Matter Documentation Style Guide

Matter documentation lives here:

See for general information on contributing to this project.


Place all documentation contributions in the appropriate location in the docs directory. Most contributions should go into the /docs/guides subdirectory, which covers conceptual and usage content.

Current documentation structure:

/actionsCustom GitHub actions
/docs/guidesConceptual or usage content that doesn't fit within a subdirectory, and high-level tutorials
/docs/guides/imagesAll images included in guide content
/docs/guides/profilesContent describing or illustrating use of Matter profiles
/docs/guides/testContent related to testing Matter
/docs/guides/toolsContent describing or illustrating use of Matter tools
/docs/guides/primerMatter Primer content
/docs/presentationsPDF presentations on Matter features
/docs/specsPDFs of Matter specifications
/imagesTop-level Matter images, such as logos

If you are unsure of the best location for your contribution, create an Issue and ask, or let us know in your Pull Request.


Style to come


For consistency, all document links should point to the content on GitHub.

The text of a link should be descriptive, so it's clear what the link is for:

Markdown guidelines

Use standard Markdown when authoring Matter documentation. While HTML may be used for more complex content such as tables, use Markdown as much as possible.

Note: Edit this file to see the Markdown behind the examples.


The document title should be an h1 header (#) and in title case (all words are capitalized). All section headers should be h2 (##) or lower and in sentence case (only the first word and proper nouns are capitalized).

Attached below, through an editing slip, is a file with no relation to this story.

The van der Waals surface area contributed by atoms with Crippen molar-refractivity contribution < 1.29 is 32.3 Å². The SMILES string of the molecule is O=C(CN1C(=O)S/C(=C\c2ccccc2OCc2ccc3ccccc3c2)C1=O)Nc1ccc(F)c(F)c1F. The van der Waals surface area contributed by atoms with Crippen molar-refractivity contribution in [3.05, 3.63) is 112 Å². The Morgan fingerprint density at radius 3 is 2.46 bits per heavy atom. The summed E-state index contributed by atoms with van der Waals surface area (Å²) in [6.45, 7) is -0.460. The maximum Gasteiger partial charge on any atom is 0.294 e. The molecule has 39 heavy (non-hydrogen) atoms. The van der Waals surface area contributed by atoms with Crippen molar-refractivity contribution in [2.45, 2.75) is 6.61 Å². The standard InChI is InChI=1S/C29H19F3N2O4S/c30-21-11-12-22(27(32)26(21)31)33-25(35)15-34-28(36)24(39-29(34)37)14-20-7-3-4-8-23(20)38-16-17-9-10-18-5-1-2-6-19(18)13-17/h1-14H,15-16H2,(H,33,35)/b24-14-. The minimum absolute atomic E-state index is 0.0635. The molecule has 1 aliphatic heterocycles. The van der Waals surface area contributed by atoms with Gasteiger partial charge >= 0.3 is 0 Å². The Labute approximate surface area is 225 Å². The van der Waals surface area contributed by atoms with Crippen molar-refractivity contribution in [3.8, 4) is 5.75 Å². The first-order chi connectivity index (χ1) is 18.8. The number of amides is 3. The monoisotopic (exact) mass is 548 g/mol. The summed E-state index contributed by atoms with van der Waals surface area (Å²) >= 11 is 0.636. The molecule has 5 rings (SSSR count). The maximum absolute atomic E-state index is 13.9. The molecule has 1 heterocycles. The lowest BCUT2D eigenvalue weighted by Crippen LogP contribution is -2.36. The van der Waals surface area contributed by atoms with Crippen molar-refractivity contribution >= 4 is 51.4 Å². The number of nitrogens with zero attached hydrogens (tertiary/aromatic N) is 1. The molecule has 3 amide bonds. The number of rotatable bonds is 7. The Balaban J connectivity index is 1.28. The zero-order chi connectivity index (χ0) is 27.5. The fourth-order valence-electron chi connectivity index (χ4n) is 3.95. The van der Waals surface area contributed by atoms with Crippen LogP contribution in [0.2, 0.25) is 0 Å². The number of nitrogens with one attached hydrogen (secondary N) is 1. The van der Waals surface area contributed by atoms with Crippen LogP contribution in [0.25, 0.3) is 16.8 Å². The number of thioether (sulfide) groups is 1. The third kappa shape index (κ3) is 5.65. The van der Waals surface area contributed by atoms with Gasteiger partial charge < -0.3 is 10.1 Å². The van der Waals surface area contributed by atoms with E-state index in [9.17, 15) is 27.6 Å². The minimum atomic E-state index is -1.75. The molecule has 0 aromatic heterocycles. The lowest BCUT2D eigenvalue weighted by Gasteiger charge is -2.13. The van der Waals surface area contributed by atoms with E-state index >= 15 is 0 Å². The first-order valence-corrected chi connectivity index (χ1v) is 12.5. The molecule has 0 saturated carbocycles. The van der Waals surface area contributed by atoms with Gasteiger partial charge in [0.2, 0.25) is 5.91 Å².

The best practice for document clarity is to not go lower than h3, but h4 is fine on occasion. Try to avoid using h4 often, or going lower than h4. If this happens, the document should be reorganized or broken up to ensure it stays at h3 with the occasional h4.

Command line examples

Feel free to use either $ or % to preface command line examples, but be consistent within the same doc or set of docs:

$ git clone
% git clone

Terminal prompts

If you need to use a full terminal prompt with username and hostname, use the format of root@{hostname}{special-characters}#.

For example, when logged into a Docker container, you might have a prompt like this:


Commands and output

All example commands and output should be in code blocks with backticks:

code in backticks

...unless the code is within a step list. In a step list, indent the code blocks:

code indented

Code blocks in step lists

When writing procedures that feature code blocks, indent the content for the code blocks:

  1. Step one:

    $ git clone
    $ cd connectedhomeip
  2. Step two, do something else:

    $ ./configure

For clarity in instructions, avoid putting additional step commands after a code sample within a step item. Instead rewrite the instruction so this is not necessary.

For example, avoid this:

  1. Step three, do this now:

    $ ./configure

    And then you will see that thing.

Instead, do this:

  1. Step three, do this now, and you will see that thing:

    $ ./configure

Inline code

Use backticks for inline code. This includes file paths and file or binary names.

Code Comments

Use uppercase CHIP in comments, as it is an acronym.

Supported keywords: